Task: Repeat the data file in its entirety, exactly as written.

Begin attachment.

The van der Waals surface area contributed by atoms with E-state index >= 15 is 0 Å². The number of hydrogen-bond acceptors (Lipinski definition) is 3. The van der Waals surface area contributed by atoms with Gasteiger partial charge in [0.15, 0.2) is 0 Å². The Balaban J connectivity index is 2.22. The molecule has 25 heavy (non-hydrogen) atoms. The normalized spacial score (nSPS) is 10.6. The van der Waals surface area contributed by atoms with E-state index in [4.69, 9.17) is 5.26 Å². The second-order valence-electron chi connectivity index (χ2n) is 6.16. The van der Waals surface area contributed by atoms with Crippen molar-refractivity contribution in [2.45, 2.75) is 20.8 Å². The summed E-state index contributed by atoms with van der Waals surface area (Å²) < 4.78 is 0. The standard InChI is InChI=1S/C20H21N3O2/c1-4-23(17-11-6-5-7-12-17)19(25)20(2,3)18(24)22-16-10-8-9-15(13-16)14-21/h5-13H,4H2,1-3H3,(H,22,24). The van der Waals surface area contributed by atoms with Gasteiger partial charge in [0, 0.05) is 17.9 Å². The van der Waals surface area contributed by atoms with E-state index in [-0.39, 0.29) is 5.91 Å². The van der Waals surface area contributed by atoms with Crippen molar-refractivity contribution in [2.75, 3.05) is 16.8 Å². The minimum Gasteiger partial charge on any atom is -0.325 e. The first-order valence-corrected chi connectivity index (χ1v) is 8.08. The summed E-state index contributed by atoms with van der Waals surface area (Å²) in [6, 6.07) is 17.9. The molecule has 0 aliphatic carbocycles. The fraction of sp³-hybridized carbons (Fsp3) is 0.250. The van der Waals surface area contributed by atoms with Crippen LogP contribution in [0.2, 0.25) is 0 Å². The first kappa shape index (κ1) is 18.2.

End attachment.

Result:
The van der Waals surface area contributed by atoms with E-state index >= 15 is 0 Å². The number of hydrogen-bond acceptors (Lipinski definition) is 3. The van der Waals surface area contributed by atoms with Gasteiger partial charge in [0.15, 0.2) is 0 Å². The Balaban J connectivity index is 2.22. The molecule has 25 heavy (non-hydrogen) atoms. The normalized spacial score (nSPS) is 10.6. The van der Waals surface area contributed by atoms with E-state index in [4.69, 9.17) is 5.26 Å². The second-order valence-electron chi connectivity index (χ2n) is 6.16. The van der Waals surface area contributed by atoms with Crippen molar-refractivity contribution in [2.45, 2.75) is 20.8 Å². The summed E-state index contributed by atoms with van der Waals surface area (Å²) < 4.78 is 0. The standard InChI is InChI=1S/C20H21N3O2/c1-4-23(17-11-6-5-7-12-17)19(25)20(2,3)18(24)22-16-10-8-9-15(13-16)14-21/h5-13H,4H2,1-3H3,(H,22,24). The van der Waals surface area contributed by atoms with Gasteiger partial charge in [0, 0.05) is 17.9 Å². The van der Waals surface area contributed by atoms with E-state index in [-0.39, 0.29) is 5.91 Å². The van der Waals surface area contributed by atoms with Crippen molar-refractivity contribution in [2.75, 3.05) is 16.8 Å². The minimum Gasteiger partial charge on any atom is -0.325 e. The first-order valence-corrected chi connectivity index (χ1v) is 8.08. The summed E-state index contributed by atoms with van der Waals surface area (Å²) in [6, 6.07) is 17.9. The molecule has 0 aliphatic carbocycles. The fraction of sp³-hybridized carbons (Fsp3) is 0.250. The van der Waals surface area contributed by atoms with Crippen LogP contribution in [0.2, 0.25) is 0 Å². The first kappa shape index (κ1) is 18.2.